SCUBAJET’s Beginner’s Guide to Stand-Up Paddleboarding
© Rayyu, Maldives
Size of the Board matters
Assuming that you have access to a calm body of water and yearn to glide upon its surface, getting your hands on an adequate paddleboard is the first step. Whether you borrow, rent, or buy, keep in mind that the size of the board matters. The wider the board, the easier it will be to find your balance. Think of it this way: standing on a wooden beam floating on water would be more difficult than standing on a raft.
© Jasper Gribble, Arapaho & Roosevelt National Forests Pawnee National Grassland, Livermore, United States
Respecting Nature while Stand up paddling
While stand-up paddleboarding is relatively safe, you’ll practice it in nature, which needs to be respected. Conditions will not always be suitable. Paddleboarding should be a blast from day one, and the last thing you need as a beginner is to fight the elements. Try to choose calm days with little to no wind, paying particular attention to the wind direction and making sure to always begin by paddling against it because you have the most energy at the start. You will then have the wind on your back, gently pushing you back to where you started.
Falling in the water is an integral and fun part of learning how to paddleboard, but it’s essential to spot the key hazards like shallow waters, reefs, rocks, etc., so you can avoid them. It’s always a great idea to practice paddleboarding with a buddy or in the proximity of lifeguards.
© Mike Markov, Canmore, AB, Canada
Kneel before you stand up
Or as we say to kids: Crawl, before you walk,
Balance is to stand-up paddleboarding what bubbles are to champagne: you can’t have one without the other. The first balancing act you must master is paddling on your knees— you don’t want to try to stand up yet. The easiest way to achieve it is to position yourself in the most stable area of the board, which, for most boards, is where the handle is. The handle is placed so the board remains perfectly balanced as you carry it one-handed. On the water, if your weight is placed along that line, the board will push evenly against the water from nose to tail. When you place your weight forward, the nose will sink. Place your weight backward, and the tail will drop. Either way, your board will be angled forward or back. The second element of stability is a wide stance: the closer your knees are to each other, the more difficult it will be for you to stay balanced. But we’re not talking splits here; widen your stance enough to have a strong and balanced position. Simple physics. Remember to reach forward and make long, confident strides while paddling, as it will create greater stability and momentum. Always attach the leash to your ankle before you get on the board. Enjoy the glide.
© Holly Mandarich, Colorado, United States
Stand Up Tall, Stand Up Proud
Learning to paddleboard on your knees is an effective way to enjoy the sport immediately, but eventually it will be time to capitalize on the full experience and stand up. Your goal is to end up with your feet exactly where your knees have been so far (or slightly wider than that). Again, the wider your stance, the more stable you’ll be.
Like a bicycle, a paddleboard is most stable when in motion. Before attempting to stand up, first get the board moving by paddleboarding on your knees. Once you create enough forward momentum, place your hands on the board below your shoulders for stability and stand up by placing one foot at a time where your knees just were. Transition smoothly— not too fast, not too slow. Keep your gaze focused as you stand up. In paddleboarding, you’ll go where you look. You’ll go down if you look down, so always look forward as you stand up. Find a point on the horizon to focus your gaze if you need help learning to stand up. Then stand up tall and stand up proud with your chest out. Get your paddle back in the water quickly to use it as an anchor for stability and start paddling again as soon as possible to keep the forward momentum going. Remember to make long, confident strides while paddling. Keep looking and moving ahead.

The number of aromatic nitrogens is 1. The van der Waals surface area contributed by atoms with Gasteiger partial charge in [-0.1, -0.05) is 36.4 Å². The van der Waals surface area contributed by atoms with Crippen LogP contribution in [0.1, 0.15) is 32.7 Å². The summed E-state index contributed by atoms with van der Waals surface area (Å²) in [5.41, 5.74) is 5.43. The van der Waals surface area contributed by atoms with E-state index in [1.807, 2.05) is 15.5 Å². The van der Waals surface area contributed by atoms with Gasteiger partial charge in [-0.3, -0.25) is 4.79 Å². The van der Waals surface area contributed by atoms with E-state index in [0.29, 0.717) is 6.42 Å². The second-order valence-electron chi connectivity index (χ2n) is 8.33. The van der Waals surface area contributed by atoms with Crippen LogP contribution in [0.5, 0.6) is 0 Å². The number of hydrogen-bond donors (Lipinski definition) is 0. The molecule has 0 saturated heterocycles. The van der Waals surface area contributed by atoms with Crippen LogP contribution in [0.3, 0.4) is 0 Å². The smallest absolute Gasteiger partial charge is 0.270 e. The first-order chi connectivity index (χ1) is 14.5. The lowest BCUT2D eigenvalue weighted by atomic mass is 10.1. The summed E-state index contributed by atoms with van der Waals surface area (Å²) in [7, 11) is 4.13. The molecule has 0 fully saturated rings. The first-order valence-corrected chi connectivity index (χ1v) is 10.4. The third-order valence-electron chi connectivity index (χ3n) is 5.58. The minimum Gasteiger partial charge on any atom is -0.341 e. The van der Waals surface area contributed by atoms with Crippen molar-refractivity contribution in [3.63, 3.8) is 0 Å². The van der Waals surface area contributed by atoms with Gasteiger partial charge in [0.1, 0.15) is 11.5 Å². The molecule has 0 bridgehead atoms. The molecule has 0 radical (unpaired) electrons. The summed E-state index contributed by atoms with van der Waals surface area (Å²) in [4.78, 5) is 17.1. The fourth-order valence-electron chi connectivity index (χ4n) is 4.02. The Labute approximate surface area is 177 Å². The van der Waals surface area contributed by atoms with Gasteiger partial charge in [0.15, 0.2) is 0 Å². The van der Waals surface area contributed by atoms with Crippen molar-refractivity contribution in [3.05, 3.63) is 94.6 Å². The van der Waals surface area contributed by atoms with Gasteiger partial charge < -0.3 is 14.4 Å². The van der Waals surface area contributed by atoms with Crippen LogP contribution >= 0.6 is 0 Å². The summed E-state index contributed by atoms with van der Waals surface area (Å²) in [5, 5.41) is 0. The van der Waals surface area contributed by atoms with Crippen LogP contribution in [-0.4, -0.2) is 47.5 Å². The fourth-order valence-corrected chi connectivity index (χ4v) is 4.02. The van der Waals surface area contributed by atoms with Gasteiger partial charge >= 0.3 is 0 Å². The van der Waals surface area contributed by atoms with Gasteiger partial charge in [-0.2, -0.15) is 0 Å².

© Krzysztof Kowalik
Stand Up Paddleboarding the SCUBAJET Way
Imagine leaving the crowds behind to reach quiet waters undisturbed by those who can’t reach them. Envision a small, light, powerful jet that you can attach to any paddleboard to transform it into the smoothest ride ever. You can stop imagining now. SCUBAJET is all that and much more.
Stand-up paddleboarding might be about exploring, taking a journey alone or with others, or it could be about learning something new while uniquely connecting with nature. Whatever your reasons, as a beginner paddleboarder, your most significant technical challenge is to keep your forward momentum while mastering the skills of getting up. The beauty of SCUBAJET is that it can keep your board moving forward slowly and constantly so that you can focus on learning how to stand up, thereby expediting your learning process.
Your biggest safety challenge is to only go as far as you should. If you go too far on a paddleboard, you might suddenly realize how far you need to paddle on the return. If the way back is against the current or the wind, you might have a problem. SCUBAJET power assistance gives you the confidence you can get back no matter what.
SCUBAJET is for beginners and advanced paddleboarders alike. It will accompany you wherever you want to go. You can let it take you there on its own, assist you as little or as much as you desire, or leave it off and paddle hard and far, knowing that you can always rely on it. Your SCUBAJET, your choice!